TOMMASO VENANZI et al.PHYSICAL REVIEW MATERIALS 4, 044001 (2020)ACKNOWLEDGMENTSThe authors cordially thank Pedro Pereira for givingfriendly help during the course of this work. This workhas been partially funded by the Initiative and Networking Fund of the German Helmholtz Association, HelmholtzInternational Research School for Nanoelectronic Networks[1] A. K. Geim and I. V. Grigorieva, Nature (London) 499, 419(2013).[2] P. Rivera, H. Yu, K. L. Seyler, N. P. Wilson, W. Yao, and X. Xu,Nat. Nanotechnol. 13, 1004 (2018).[3] P. Merkl, F. Mooshammer, P. Steinleitner, A. Girnghuber, K.-Q.Lin, P. Nagler, J. Holler, C. Schüller, J. M. Lupton, T. Korn, S.Ovesen, S. Brem, E. Malic, and R. Huber, Nat. Mater. 18, 691(2019).[4] K. L. Seyler, P. Rivera, H. Yu, P. Nathan, E. L. Ray, D. G.Mandrus, J. Yan, W. Yao, and X. Xu, Nature (London) 567, 66(2019).[5] K. Tran, G. Moody, F. Wu, X. Lu, J. Choi, K. Kim, A. Rai,D. A. Sanchez, J. Quan, A. Singh, J. Embley, A. Zepeda, M.Campbell, T. Autry, T. Taniguchi, K. Watanabe, N. Lu, S. K.Banerjee, K. L. Silverman, S. Kim, E. Tutuc, L. Yang, A. H.Macdonald, and X. Li, Nature (London) 567, 71 (2019).[6] Z. Wang, D. A. Rhodes, K. Watanabe, T. Taniguchi, J. C. Hone,J. Shan, and K. F. Mak, Nature (London) 574, 76 (2019).[7] S.-J. Liang, B. Cheng, X. Cui, and F. Miao, Adv. Mater.,1903800 (2019).[8] G. W. Mudd, M. R. Molas, X. Chen, V. Zólyomi, K.Nogajewski, Z. R. Kudrynskyi, Z. D. Kovalyuk, G. Yusa, O.Makarovsky, L. Eaves, M. Potemski, V. I. Fal’Ko, and A.Patanè, Sci. Rep. 6, 39619 (2016).[9] W. Feng, W. Zheng, W. Cao, and P. Hu, Adv. Mater. 26, 6587(2014).[10] S. Sucharitakul, N. J. Goble, U. R. Kumar, R. Sankar, Z. A.Bogorad, F.-c. Chou, Y.-t. Chen, and X. P. A. Gao, Nano Lett.15, 3815 (2015).[11] S. R. Tamalampudi, Y.-Y. Lu, R. Kumar U., R. Sankar, C.-D.Liao, K. Moorthy B., C.-H. Cheng, F. C. Chou, and Y.-T. Chen,Nano Lett. 14, 2800 (2014).[12] S. Lei, L. Ge, S. Najmaei, A. George, R. Kappera, J. Lou, M.Chhowalla, H. Yamaguchi, G. Gupta, R. Vajtai, A. D. Mohite,and P. M. Ajayan, ACS Nano 8, 1263 (2014).[13] S. J. Magorrian, A. Ceferino, V. Zólyomi, and V. I. Fal’ko, Phys.Rev. B 97, 165304 (2018).[14] X. Wei and C. Dong, Phys. Chem. Chem. Phys. 20, 2238(2018).[15] H. Arora, T. Schönherr, and A. Erbe, IOP Conf. Ser.: Mater. Sci.Eng. 198, 012002 (2017).[16] D. A. Bandurin, A. V. Tyurnina, G. L. Yu, A. Mishchenko,V. Zólyomi, S. V. Morozov, R. K. Kumar, R. V. Gorbachev,Z. R. Kudrynskyi, S. Pezzini, Z. D. Kovalyuk, U. Zeitler,K. S. Novoselov, A. Patanè, L. Eaves, I. V. Grigorieva, V. I.Fal’Ko, A. K. Geim, and Y. Cao, Nat. Nanotechnol. 12, 223(2017).[17] G.-h. Lee, X. Cui, D. Kim, G. Arefe, X. Zhang, C.-h. Lee, F.Ye, K. Watanabe, T. Taniguchi, P. Kim, and J. Hone, ACS Nano9, 7019 (2015).NanoNet (VH-KO-606). We acknowledge the EuropeanUnion’s Horizon 2020 research and innovation programGraphene Flagship Core 2 under Grant Agreement No.785219. We acknowledge also the National Academy of Sciences of Ukraine. Growth of hexagonal boron nitride crystalswas supported by the Elemental Strategy Initiative conductedby the MEXT, Japan and the CREST (JPMJCR15F3), JST.[18] H. Arora, Y. Jung, T. Venanzi, K. Watanabe, T. Taniguchi, R.Hübner, H. Schneider, M. Helm, J. C. Hone, and A. Erbe, ACSAppl. Mater. Interfaces 11, 43480 (2019).[19] J. K. Katahara and H. W. Hillhouse, J. Appl. Phys. 116, 173504(2014).[20] L. Wang, C. R. Dean, I. Meric, K. L. Shepard, J. Hone, P. Kim,K. Watanabe, T. Taniguchi, L. M. Campos, D. A. Muller, J.Guo, P. Kim, J. Hone, K. L. Shepard, and C. R. Dean, Science342, 614 (2013).[21] G. W. Mudd, S. A. Svatek, T. Ren, A. Patanè, O. Makarovsky,L. Eaves, P. H. Beton, Z. D. Kovalyuk, G. V. Lashkarev, Z. R.Kudrynskyi, and A. I. Dmitriev, Adv. Mater. 25, 5714 (2013).[22] T. Zheng, Z. T. Wu, H. Y. Nan, Y. F. Yu, A. Zafar, Z. Z. Yan,J. P. Lu, and Z. H. Ni, RSC Adv. 7, 54964 (2017).[23] Y. Guo and J. Robertson, Phys. Rev. Mater. 1, 044004 (2017).[24] M. J. Hamer, J. Zultak, A. V. Tyurnina, V. Zólyomi, D. Terry, A.Barinov, A. Garner, J. Donoghue, A. P. Rooney, V. Kandyba, A.Giampietri, A. Graham, N. Teutsch, X. Xia, M. Koperski, S. J.Haigh, V. I. Fal’ko, R. V. Gorbachev, and N. R. Wilson, ACSNano 13, 2136 (2019).[25] G. W. Mudd, A. Patane, Z. R. Kudryinskyi, M. W. Fay, O.Makarowsky, L. Eaves, Z. D. Kovalyuk, and V. Falko, Appl.Phys. Lett. 105, 221909 (2014).[26] See Supplemental Material at terials.4.044001 for more detailed discussion on this topic.[27] Y.-H. Cho, G. H. Gainer, A. J. Fischer, J. J. Song, S. Keller,U. K. Mishra, and S. P. DenBaars, Appl. Phys. Lett. 73, 1370(1998).[28] W. van Roosbroeck and W. Shockley, Phys. Rev. 94, 1558(1954).[29] G. Lasher and F. Stern, Phys. Rev. 133, A553 (1964).[30] J. Merle, R. Bartiromo, E. Borsella, M. Piacentini, and A.Savoia, Solid State Commun. 28, 251 (1978).[31] J. Camassel, P. Merle, H. Mathieu, and A. Chevy, Phys. Rev. B17, 4718 (1978).[32] T. V. Shubina, W. Desrat, M. Moret, A. Tiberj, O. Briot, V. Y.Davydov, M. A. Semina, and B. Gil, Nat. Commun. 10, 3479(2019).[33] H. W. Yoon, D. R. Wake, and J. P. Wolfe, Phys. Rev. B 54, 2763(1996).[34] R. F. Schnabel, R. Zimmermann, D. Bimberg, H. Nickel, R.Lösch, and W. Schlapp, Phys. Rev. B 46, 9873 (1992).[35] S. Marianer and B. I. Shklovskii, Phys. Rev. B 46, 13100(1992).[36] T. Venanzi, H. Arora, A. Erbe, A. Pashkin, S. Winnerl, M.Helm, and H. Schneider, Appl. Phys. Lett. 114, 172106 (2019).[37] W. Shockley and W. T. Read, Phys. Rev. 87, 835 (1952).[38] B. C. Connelly, G. D. Metcalfe, H. Shen, and M. Wraback,Appl. Phys. Lett. 97, 251117 (2010).044001-6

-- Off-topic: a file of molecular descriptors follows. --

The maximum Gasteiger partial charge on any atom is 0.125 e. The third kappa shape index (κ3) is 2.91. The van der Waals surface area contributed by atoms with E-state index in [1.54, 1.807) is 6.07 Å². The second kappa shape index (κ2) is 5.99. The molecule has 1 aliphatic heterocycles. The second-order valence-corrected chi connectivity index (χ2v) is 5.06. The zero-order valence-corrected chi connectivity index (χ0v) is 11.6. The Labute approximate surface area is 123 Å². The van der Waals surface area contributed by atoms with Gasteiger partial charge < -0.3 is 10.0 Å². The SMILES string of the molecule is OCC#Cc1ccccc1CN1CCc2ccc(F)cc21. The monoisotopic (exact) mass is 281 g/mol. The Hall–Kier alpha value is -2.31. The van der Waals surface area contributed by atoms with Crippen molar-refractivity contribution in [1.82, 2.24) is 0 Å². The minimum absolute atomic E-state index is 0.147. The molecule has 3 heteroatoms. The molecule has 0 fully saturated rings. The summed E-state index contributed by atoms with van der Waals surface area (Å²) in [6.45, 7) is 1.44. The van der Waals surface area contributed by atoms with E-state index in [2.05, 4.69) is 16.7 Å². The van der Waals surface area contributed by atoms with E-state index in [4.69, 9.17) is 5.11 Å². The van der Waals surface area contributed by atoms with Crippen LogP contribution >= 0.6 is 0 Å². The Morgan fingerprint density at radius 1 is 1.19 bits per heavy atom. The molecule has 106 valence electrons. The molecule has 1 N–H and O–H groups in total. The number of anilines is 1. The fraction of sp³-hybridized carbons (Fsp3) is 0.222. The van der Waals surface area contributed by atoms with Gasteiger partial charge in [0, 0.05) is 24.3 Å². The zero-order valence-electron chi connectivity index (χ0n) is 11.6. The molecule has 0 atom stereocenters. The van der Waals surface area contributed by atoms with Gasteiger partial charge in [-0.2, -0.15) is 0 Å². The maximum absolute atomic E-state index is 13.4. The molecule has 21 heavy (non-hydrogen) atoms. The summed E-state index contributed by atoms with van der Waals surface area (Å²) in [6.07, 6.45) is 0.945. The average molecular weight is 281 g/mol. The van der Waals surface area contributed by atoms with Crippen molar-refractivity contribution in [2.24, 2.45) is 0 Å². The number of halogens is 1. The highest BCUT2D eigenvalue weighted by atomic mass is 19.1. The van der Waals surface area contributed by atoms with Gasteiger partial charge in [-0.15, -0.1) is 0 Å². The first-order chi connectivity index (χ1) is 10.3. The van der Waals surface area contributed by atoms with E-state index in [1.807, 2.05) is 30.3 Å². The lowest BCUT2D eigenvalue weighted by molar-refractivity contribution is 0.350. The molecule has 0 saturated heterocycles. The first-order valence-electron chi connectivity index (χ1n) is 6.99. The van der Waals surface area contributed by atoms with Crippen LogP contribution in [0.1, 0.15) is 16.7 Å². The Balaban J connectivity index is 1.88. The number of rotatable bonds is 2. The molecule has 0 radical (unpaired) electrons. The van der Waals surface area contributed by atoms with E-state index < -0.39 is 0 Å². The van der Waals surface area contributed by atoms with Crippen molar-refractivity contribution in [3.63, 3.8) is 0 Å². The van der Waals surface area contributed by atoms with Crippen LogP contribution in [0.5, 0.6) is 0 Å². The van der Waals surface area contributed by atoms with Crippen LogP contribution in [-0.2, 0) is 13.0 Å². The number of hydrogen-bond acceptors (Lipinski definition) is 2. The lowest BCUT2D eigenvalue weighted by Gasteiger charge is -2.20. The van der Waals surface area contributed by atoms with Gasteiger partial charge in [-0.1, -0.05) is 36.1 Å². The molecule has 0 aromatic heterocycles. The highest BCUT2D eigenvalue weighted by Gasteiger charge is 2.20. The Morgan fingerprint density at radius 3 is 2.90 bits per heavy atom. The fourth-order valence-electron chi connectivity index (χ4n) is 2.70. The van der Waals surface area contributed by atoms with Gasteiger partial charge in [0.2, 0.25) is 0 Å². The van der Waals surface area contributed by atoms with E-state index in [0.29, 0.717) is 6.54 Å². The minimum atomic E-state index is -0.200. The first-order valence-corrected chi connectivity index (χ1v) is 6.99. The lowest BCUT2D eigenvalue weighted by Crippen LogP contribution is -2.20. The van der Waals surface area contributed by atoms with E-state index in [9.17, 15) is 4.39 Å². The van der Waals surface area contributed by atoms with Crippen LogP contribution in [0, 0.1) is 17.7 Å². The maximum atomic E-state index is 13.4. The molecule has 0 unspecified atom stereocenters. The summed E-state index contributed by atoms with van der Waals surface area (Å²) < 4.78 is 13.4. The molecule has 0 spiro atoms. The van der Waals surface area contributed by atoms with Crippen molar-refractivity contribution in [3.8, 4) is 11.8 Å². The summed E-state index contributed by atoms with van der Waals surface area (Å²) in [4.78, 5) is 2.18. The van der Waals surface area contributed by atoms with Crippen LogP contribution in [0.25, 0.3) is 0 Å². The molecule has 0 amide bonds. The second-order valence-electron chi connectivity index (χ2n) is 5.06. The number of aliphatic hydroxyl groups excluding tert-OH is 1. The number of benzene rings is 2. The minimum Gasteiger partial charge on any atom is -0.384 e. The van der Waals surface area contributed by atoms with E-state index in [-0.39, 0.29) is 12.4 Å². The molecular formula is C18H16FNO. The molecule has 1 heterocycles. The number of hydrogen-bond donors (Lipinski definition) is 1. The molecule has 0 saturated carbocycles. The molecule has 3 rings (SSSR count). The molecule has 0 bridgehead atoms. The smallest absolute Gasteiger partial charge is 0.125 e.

PHYSICAL REVIEW MATERIALS4, 044001 (2020) Photoluminescence dynamics in few-layer InSe Tommaso Venanzi , 1,2 * Himani Arora, 1,2Stephan Winnerl, Alexej Pashkin , Phanish Chava , Amalia Patanè,3 Zakhar D. Kovalyuk,4 Zakhar R. Kudrynskyi,3 Kenji Watanabe ,5 Takashi Taniguchi,5 Artur Erbe,1 Manfred Helm, 1,2 and Harald Schneider 1Helmholtz-Zentrum Dresden-Rossendorf, 01314 Dresden, Germany